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Have trouble sticking to your diet? Try this

Updated on July 22, 2010

 

Betting on Weight Loss

Have trouble staying on your diet? Try putting your money where your mouth is

I'm not the gambling type — Texas hold 'em, firehouse bingo, and glitzy casinos thrill me about as much as a week-old bologna sandwich. But when a major family reunion loomed recently, the prospect of greeting relatives and old friends and smiling for the camera inspired me to ante up and make a weight-loss bet.

Hoping to lose 10 pounds in 10 weeks, I needed a worthy opponent. I couldn't imagine betting against my women friends — we've always encouraged one another as exercise buddies and comrades ordering lunch salads with dressing on the side. So I asked my husband. Dan and I have kept up a fierce Scrabble rivalry for 18 years, and we wager at the drop of a hat on everything from local political races to how soon a traffic light will turn green. He agreed in seconds, and was taunting me about his own weight-loss prowess within minutes. Game on.

We set weekly goals (1 pound for me, 1 1/2 for Dan — men burn calories more easily because they have more muscle mass), scheduled weigh-ins on Monday mornings, and deliberated over prizes. (Foot rubs and morning coffee in bed won out over cash.) But when the wager began, so did the sabotage. In week 1, Dan brought home my favorite chocolate-covered coconut-cream candy. (I tossed it in the freezer.) I couldn't bring myself to retaliate, but secretly, I strategized. In week 2, I stopped popping popcorn for our family's Sunday movie nights because — I'd learned in week 1 — it boosted my weight the next morning.

There were technical difficulties: Our 11-year-old bathroom scale got trashed by week 3, replaced with an unflappably accurate digital model. There were agonizing defeats, like the week I gained three pounds of utterly unfair water weight. And there was a little good-natured trash talking: "This coffee in bed sure tastes good when you're slim like me...."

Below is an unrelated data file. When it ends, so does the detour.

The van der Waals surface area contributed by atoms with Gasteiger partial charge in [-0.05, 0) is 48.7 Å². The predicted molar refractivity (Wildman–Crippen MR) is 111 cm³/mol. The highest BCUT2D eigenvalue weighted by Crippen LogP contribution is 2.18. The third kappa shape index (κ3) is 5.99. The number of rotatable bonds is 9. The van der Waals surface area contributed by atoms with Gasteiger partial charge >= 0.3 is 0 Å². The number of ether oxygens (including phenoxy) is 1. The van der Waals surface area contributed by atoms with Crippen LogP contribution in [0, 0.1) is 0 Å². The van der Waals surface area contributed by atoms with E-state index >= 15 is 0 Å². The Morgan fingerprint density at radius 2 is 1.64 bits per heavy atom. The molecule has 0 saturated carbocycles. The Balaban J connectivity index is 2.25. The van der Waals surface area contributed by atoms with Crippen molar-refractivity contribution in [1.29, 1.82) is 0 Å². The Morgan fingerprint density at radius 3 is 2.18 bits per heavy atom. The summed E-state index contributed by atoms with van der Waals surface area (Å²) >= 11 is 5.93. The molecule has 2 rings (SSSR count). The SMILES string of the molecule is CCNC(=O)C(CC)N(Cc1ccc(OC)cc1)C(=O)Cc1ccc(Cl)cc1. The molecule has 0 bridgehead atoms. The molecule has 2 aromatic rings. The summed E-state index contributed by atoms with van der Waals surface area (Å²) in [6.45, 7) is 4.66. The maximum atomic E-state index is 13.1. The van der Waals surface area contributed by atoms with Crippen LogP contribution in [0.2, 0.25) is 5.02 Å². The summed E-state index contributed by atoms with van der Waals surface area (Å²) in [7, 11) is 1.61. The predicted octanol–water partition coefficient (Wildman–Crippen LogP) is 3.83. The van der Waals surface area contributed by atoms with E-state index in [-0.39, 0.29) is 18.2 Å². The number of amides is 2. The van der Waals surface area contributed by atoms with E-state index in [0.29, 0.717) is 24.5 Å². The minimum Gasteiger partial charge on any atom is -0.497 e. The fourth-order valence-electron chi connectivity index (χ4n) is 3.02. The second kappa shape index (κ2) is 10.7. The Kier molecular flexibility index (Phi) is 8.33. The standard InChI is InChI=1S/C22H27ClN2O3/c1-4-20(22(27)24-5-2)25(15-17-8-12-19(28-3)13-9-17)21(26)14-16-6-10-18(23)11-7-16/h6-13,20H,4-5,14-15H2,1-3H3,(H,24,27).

Ten weeks later, I had lost 8 pounds. Dan dropped 5. I won! My jeans fit better. My waist was smaller. I loved walking into our family party in my slim black pants and sheer ruffled blouse over a camisole. My final prize? An extra-long foot rub with my favorite lemon-scented balm.

Ah, victory is sweet.

Up the Ante, Drop the Pounds
Diet bets are popping up everywhere — online, in gyms, at weight-loss classes, and as informal wagers among friends, spouses, and coworkers. They're big because they work. A multicenter study of 57 dieters found those who stood to lose money if they didn't succeed in shedding weight were about five times as likely to reach their goal as those with no financial stake in the outcome. Half of the bettors dropped 16 pounds in 16 weeks, compared with just 10.5 percent of the no-wager group. And in a study of more than 200 dieters at the University of North Carolina at Chapel Hill, those who were told they'd pocket $14 for every 1 percent of body weight they shed were nearly five and a half times as likely to take off 5 percent of their body weight as participants not offered cash.

Putting money, ego, and bragging rights on the line is a potent formula for keeping up your motivation. "If eating chocolate cake tonight means you'll lose $10 or $50 at your next weigh-in, dessert suddenly isn't very attractive," notes Dean Karlan, Ph.D., a Yale University behavioral economist. After losing 40 pounds in a personal bet with a friend, Karlan went on to found stickk.com, one of the first online weight-loss betting sites. "When there's something big at stake, you can't say, 'Oh, I'll eat less next week. I'll work out longer tomorrow.' You have to stay on track all the time, because doing the wrong thing would be very expensive."

Nobody wants to lose a bet. "More than anything I didn't want to be beaten by my opponents and feel embarrassed," admits Amy Orr, 32, of Brooklyn, who dropped 61 pounds in a series of bets with friends and even her former husband. "I've been on every diet out there — Atkins, Weight Watchers, raw foods — you name it. None worked as well as this."

Wagering on weight loss might even set off feel-good fireworks in the brain. In brain-scan studies at Massachusetts General Hospital, Harvard researchers found that gambling lit up the same little gray cells activated by morphine and cocaine.

Then there's the accountability factor. "Checking in with somebody every week is definitely going to help you stay on course," says New York City diet expert and registered dietitian Elisa Zied, M.S., R.D. "It's competitive in a playful way."

The extra ka-ching doesn't hurt, either. "Some people are definitely in it to win the money," says wellness coach Lisa Sallin of Thousand Oaks, CA, who runs 12-week healthy-weight-loss challenges. About $25 of each participant's $39 course fee goes into a pot. The winner gets half; second place earns 30 percent; third, 20. And we're not talking pocket change: "The winner in my biggest group dropped 13 percent of his body weight and took home $200," says Sallin.

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